I’ve spoken before on how, in the late 1990s and early 2000s when I began my magical career, conjuring spirits in any way was considered deeply taboo. Nothing was more taboo than the point where the lingering echoes of the Satanic panic overlapped with Neo-Pagan respectability politics: Crowley’s Goetia(1) and the summoning of demons. I, of course, confronted this taboo through juvenile art (tragically no longer extant), but I also worked very, very hard to enforce it in the magical circles in which I socialized.
So when Andrieh Vitimus proposed Beginner’s Mind as the theme of this past month’s Do Magick Challenge, the Goetia was one of the first things to come to mind. I briefly considered devoting the whole month to the grimoire, but given that I was dragging myself out of a deep depression during which I had done relatively little magic, had skipped the research month because where the fuck did August go, anyway?, and would be diving in to the challenge two days late … Yeah. That just seemed like a bad idea. Instead I set my sights lower: to conjure a single spirit from the grimoire. I, perhaps inevitably, chose Bune. I would conjure him to bring me riches. On a whim, having made the decision, I engraved his seal in brass.
In a sense, then, my first two weeks of the challenge were spent in preparation for that ritual. In addition to getting my aura back into fighting shape, I needed to decide which approach to take in the conjuration. I boiled my potentially unlimited options down to three: to perform the operation as described in the Goetia; to perform an alternate Bune ritual presented by Jason Miller(2); or to perform a ritual of my own design(3). I turned to divination to help make the decision. Drawing a card for each of the options, I got XIII Death, 0 The Fool, and 3 Disks “Work” respectively. I interpreted this to mean that the Miller rite would be my best place to start, that the work would continue freestyle, and that I would eventually conclude with the Legemeton ritual.
On Day 12 of the challenge, at the Day and Hour of Jupiter, I conjured the spirit of Bune using Miller’s rite. The ritual was very bare bones, so I made a few aesthetic alterations to account for the layout of my temple space — I made and donned the paper talisman of Bune as Miller described, and set the brass talisman in my triangle along with the obsidian sphere I use as a focus in almost all of my rituals. I then performed the rite as Miller described, and the ritual worked as promised.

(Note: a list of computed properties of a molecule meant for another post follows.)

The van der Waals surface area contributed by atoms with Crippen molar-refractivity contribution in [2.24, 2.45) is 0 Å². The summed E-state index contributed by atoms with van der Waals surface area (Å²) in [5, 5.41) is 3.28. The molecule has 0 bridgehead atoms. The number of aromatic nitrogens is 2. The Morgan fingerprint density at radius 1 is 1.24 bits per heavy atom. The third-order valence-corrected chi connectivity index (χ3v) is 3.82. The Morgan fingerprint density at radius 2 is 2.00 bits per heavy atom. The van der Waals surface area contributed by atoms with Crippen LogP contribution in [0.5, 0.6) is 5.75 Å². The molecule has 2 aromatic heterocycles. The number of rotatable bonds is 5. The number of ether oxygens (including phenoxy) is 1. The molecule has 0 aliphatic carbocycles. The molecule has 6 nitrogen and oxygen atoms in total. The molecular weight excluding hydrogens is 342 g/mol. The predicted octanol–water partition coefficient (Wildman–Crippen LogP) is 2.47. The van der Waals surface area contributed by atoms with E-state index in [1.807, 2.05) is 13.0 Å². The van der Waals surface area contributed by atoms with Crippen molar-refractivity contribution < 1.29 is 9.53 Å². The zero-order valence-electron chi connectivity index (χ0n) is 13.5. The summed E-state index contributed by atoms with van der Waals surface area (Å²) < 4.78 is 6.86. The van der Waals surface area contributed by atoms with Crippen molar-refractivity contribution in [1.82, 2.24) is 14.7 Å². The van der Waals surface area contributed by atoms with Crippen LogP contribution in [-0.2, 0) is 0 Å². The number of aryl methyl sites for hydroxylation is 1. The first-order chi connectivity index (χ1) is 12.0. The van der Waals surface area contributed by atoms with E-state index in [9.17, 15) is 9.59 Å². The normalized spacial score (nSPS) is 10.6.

The spirit’s appearance was faint, but discernable; although I did not perceive him immediately, he made his presence known before I repeated the call. I made my request of Bune – a sum of money from a certain source and within a certain time frame – and he (I believe) acquiesced. I dismissed him and my circle. I put away the brass seal in the box I bought for it. I went about my day, flush with the afterglow of successful magic.
On Day 28, Bune appeared to me during my nightly meditations. He informed me that by putting the brass seal in its box, I had limited his ability to act. To quote my original notes:
He said that I had left his seal in a box too long to accomplish the task I had asked of him. In order to procure my cash, he said, he needed his seal placed on my Jupiter altar and a candle lit for him. I considered saying no, but part of the premise of the Miller invocation I had originally chosen is that you are building a cooperative relationship with the spirits, and that request is well within the boundaries of reasonable established by my other spirit-work. I assented, and when I was done with my meditation I moved his seal and lit the candle as promised. As an act of good faith, tomorrow I will put in the order for the copper seal I promised him upon his success.
I have since made good on those promises: the seal has been moved to my Jupiterian money altar, not one but two candles have been lit for him, and the copper seal has been ordered. We’ll see how things come and go.
1 – Crowley, Aleister, and Hymenaeus Beta, eds. The Goetia: the lesser key of Solomon the King: Lemegeton–Clavicula Salomonis Regis, book one. Translated by Samuel Liddell MacGregor Mathers. 2nd ed. York Beach, Me.: Samuel Weiser, 1997. It should, I hope, go without saying that the volume is Crowley’s more by reputation than by fact.
2 – Miller, Jason. The Sorcerer’s Secrets: Strategies in Practical Magick. Pompton Plains, NJ: New Page Books, 2009. Pages 139-142.
3 – Such a ritual would have probably been based on the conjuration circle shown to me by the spirits of Saturn. I may yet perform it anyway.